3. ELIMINATING LEGAL LOOPHOLES THAT ENCOURAGE AVOIDANCE
Scrapping non-dom status
The non-dom rule is a colonial hangover. Non-doms can pay a remittance basis charge if they have spent significant periods of time overseas, or pay tax on income remitted; but these rules are shot through with loopholes. A Labour Government will scrap the status altogether in our first Budget, consulting on whether there is a need for an exception for foreign residents in the United Kingdom for a short period of time.
Removing the ‘trading exemption’ capital gains tax loophole for foreign investors
Almost all major UK commercial property is held by large corporates or collective investment schemes or trusts. The Government has created a loophole meaning that foreign investors involved with commercial property transactions do not have to pay capital gains tax due to a ‘trading exemption’. Labour would close this loophole by removing this exemption and replacing it with an exemption targeted at small investors with a £1 million limit.
Tightening anti-enveloping rules
Anti-enveloping rules prevent developers from avoiding taxation by selling assets that derive their value from land rather than the land itself which often involves selling shares of property holding companies. Current laws give foreign investors an advantage in this through an exemption that means capital gains tax is only paid if an investor owns more than 25 per cent of the company. Labour would establish a £1 million limit on this exemption to prevent it being used as a mechanism for tax avoidance.
Other measures in this section
- Incorporation avoidance – review 2006 changes that allowed single director incorporations; also higher corporation tax would make it less lucrative to incorporate
- Closing the Eurobond loophole – consider de-recognising the Channel Islands Stock Exchange [this relates to a withholding tax exemption available to UK companies holding securities listed on this exchange; estimates put the tax lost at £0.5 billion per year]
- Clamping down on umbrella agencies - ensure HMRC has resources to tackle abuse of the Employment Allowance by temp recruitment agencies
- Upfront payments for fragmented profits cases [schemes used by hedge funds and private equity to divert profits offshore]
4. CROSS-BORDER ACTION ON TAX AVOIDANCE AND EVASION
A withholding tax for tax havens
Draw up a list of tax havens, considering the approaches adopted by the OECD, European Union, France, Portugal, and elsewhere. Introduce sanctions against tax havens to make clear that low-tax or no-tax jurisdictions cause social and economic harm, and should be discouraged. Consult on the introduction of a withholding tax levied against any dividend, interest and royalties to individuals or companies in abusive tax havens. This will be deducted at source before any payment is made and remitted to HMRC. The consultation will consider the relationship between a withholding tax and double taxation treaties.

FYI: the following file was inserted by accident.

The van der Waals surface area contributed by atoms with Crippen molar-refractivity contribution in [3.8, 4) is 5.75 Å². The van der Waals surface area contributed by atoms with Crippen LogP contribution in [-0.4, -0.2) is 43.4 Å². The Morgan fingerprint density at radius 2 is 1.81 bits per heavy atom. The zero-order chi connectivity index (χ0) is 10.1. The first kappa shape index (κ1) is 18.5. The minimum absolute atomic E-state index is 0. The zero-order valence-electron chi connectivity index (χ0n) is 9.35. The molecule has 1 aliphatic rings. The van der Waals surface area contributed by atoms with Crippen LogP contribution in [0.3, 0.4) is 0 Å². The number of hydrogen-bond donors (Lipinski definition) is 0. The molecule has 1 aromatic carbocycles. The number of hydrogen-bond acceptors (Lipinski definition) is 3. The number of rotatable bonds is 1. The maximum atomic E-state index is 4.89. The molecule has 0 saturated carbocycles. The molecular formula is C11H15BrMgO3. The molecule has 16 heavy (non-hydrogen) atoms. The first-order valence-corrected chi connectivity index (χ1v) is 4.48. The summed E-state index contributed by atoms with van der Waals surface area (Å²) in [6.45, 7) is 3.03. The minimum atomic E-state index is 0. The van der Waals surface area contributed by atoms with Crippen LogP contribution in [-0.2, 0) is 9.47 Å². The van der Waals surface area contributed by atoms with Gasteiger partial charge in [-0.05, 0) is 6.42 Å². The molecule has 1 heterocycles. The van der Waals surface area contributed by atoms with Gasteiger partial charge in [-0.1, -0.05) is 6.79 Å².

Introduce an Offshore Company Property Levy
An additional charge on purchases by offshore companies and trusts of UK residential property, supplementary to existing stamp duties. A company purchasing residential property benefits from the UK’s infrastructure and legal framework, and ought to pay a small levy to acknowledge that. This can also play a role in cooling the housing market, preventing illicit flows, and raising revenue for decaying public services. UK-based tax advantages of holding UK property through offshore companies have been restricted, but perceived benefits remain significant, including in terms of privacy and secrecy, as well as advantages of being located offshore. The additional levy will be set at 20 per cent, at a similar rate to analogous offshore buyers’ taxes that exist in Canada, Singapore, Australia, and elsewhere. It will apply to foreign companies as well as trusts. Estimated to raise £3.3 billion a year, taking into account behavioural change and uprating for a figure for year 5 of a Labour government. (Fair Tax Programme, pp18-19, contains more info on yield calculations.)
Other measures in this section
- Full country-by-country reporting
- Introduce an Overseas Loan Transparency Act to ensure loans made to foreign governments are disclosed
- Greater support for bodies working on international tax justice
- A review of double taxation agreements - expert working group to conduct a review of the UK’s network of double tax treaties, paying particular attention to the role of these treaties in facilitating tax avoidance in the UK and by UK companies in the Global South
- Global recognition of tax avoidance as an ‘Illicit Financial Flow’